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Cocoa: One of the Ten Pioneers

Updated on October 9, 2013
Joyce (Cocoa) Henderson
Joyce (Cocoa) Henderson

On the last day of summer, September 21st, 2013, Joyce (Cocoa) Henderson was born back into spirit due to illness. She passed in her home in Las Vegas, Nevada, with family by her side.

For the last couple of weeks, both active and retired United employees have been electronically sharing their grief with stories about Cocoa. These stories express how Cocoa Henderson had touched their lives, even if it was just a brief encounter

When I graduated from Stew School in September of 1964, there were a few – very few – African American stewardesses. In those days, the commonly-used term for African Americans was Negro. For example, on June 26, 1965, The Chicago Defender ran an article entitled, “Ten Negro Stewardesses Fly for United.” Cocoa was one of these ten. She had graduated just months before me. Further research leads me to believe that Cocoa was the third woman of color hired by United.

Cocoa’s hiring was helped along because Patricia Banks had filed a discrimination lawsuit against Mohawk, TWA and Capital Airlines in 1956 -- a case that took 4 years to settle in the New York courts. She won her case, and in 1960, Capital Airlines hired Patricia Banks. (In 1961, Capital merged with United.)

Years ago at the Los Angeles International Airport, I was in United’s inflight offices. Those were the days we were the largest U.S. domestic airline, and our departure gates were in the 70’s and 80’s. Our inflight offices were located above gates 74-76 in the rotunda area. It was morning, and I was returning to Chicago O’Hare where I was based. Those were also the days when we bragged about how long we had been flying and used months as our reference. For example, I think at the time I would have had 14 or 15 months seniority.

I remember that morning was the first time I saw Cocoa in person. It would have been in the latter months of 1965, and she was in our “Blue Vision” winter uniform wearing her winter coat and her long blue leather gloves. I was taken aback by her unique beauty. It almost seemed like there was a spotlight on her. I was awestruck, and I know I was not the only one that felt that way.

Near the end of my career, I was fortunate to fly a schedule to Sydney, Australia, with Cocoa and her long time best friend and flying partner, Lin. During those trips, I was captivated by her story telling. I love the fact that she had tried out for the Snow White character at Disneyland and was surprised when she did not get the part. (I find it interesting that decades later, Disney featured a princess of color in the movie, The Princess and the Frog.) I wish I had had more opportunity to fly with both Cocoa and Lin and hope my vision of Cocoa at least comes close to her true character and does her justice.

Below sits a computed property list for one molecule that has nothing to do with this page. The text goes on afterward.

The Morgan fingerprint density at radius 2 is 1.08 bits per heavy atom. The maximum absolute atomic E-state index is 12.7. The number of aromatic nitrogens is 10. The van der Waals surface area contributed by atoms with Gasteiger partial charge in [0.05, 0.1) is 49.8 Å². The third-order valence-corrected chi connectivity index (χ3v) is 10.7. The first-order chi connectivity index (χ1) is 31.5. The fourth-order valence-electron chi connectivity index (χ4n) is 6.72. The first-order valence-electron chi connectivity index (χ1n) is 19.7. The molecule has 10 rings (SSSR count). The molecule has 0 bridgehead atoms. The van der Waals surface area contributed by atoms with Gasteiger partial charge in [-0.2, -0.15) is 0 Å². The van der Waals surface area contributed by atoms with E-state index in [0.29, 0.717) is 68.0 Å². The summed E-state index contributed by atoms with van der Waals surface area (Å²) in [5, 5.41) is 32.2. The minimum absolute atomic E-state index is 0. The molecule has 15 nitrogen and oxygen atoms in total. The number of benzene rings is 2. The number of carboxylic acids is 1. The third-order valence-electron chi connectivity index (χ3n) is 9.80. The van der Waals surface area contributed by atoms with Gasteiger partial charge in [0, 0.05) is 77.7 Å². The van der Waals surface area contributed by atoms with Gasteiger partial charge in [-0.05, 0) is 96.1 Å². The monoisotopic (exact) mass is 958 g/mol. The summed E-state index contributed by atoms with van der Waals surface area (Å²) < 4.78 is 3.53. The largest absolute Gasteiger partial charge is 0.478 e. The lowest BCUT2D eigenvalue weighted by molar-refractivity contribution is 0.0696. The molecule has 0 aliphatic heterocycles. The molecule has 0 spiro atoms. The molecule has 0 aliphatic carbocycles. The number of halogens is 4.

She was born in the first half of the 1940's in a society that had many lessons to learn. She had been blessed with other attributes besides her outer beauty. She was intelligent, kind, open hearted and had a great sense of humor. She did not take herself too seriously, which was proven in later years when she dressed up as a clown at many children’s parties as their entertainment (a second job).

In the early years of flying, she experienced social issues that fair skinned stewardesses did not encounter. The pioneer stewardesses of color were given special lines of flying to keep them safe. These lines included no Southern layovers. During a weather problem that forced an unscheduled landing in Memphis, Tennessee, Cocoa had been refused service at the airport terminal cafe, even though she was accompanied by her two white pilots. The pilots and Cocoa returned to the plane, and they had their food delivered there. During the 6-day Watts riots in Los Angeles in August of 1965, Cocoa was told by the company crew desk to stay home for her own safety. One of Cocoa’s stories told to a male flight attendant concerned a passenger in the mid-60’s who refused to be served by her. She quietly left the area while another stewardess served the jerk (my word, not hers). She was a class act. She rose above the bigotry as many of our airplanes rose above stormy clouds.

To be able to detail Cocoa’s 40-year flying career is not possible, but just touching the surface helps to understand a fraction of the challenges the Negro stewardesses (as they were called in Ebony Magazine) had to endure in our industry at the time. Just think of the strength of their character and the cruel challenges they endured, and in doing so, they helped shift our society into a better place in terms of human dignity and understanding. But we still have a long way to go

Cocoa was an incredible force who helped create a great change within the airline industry. She was a true pioneer, and she flew the longest – by at least a decade – of any of the original 10 African-American stewardesses hired in the early 1960’s.

On September 21st, 2013, she was called home – to her original home—the place we call heaven. Her work was done here. She had accomplished more than she had realized. She had learned many lessons on this planet called earth. She also set an example for many others she touched along the way, teaching them how to elevate above hardship and mistreatment.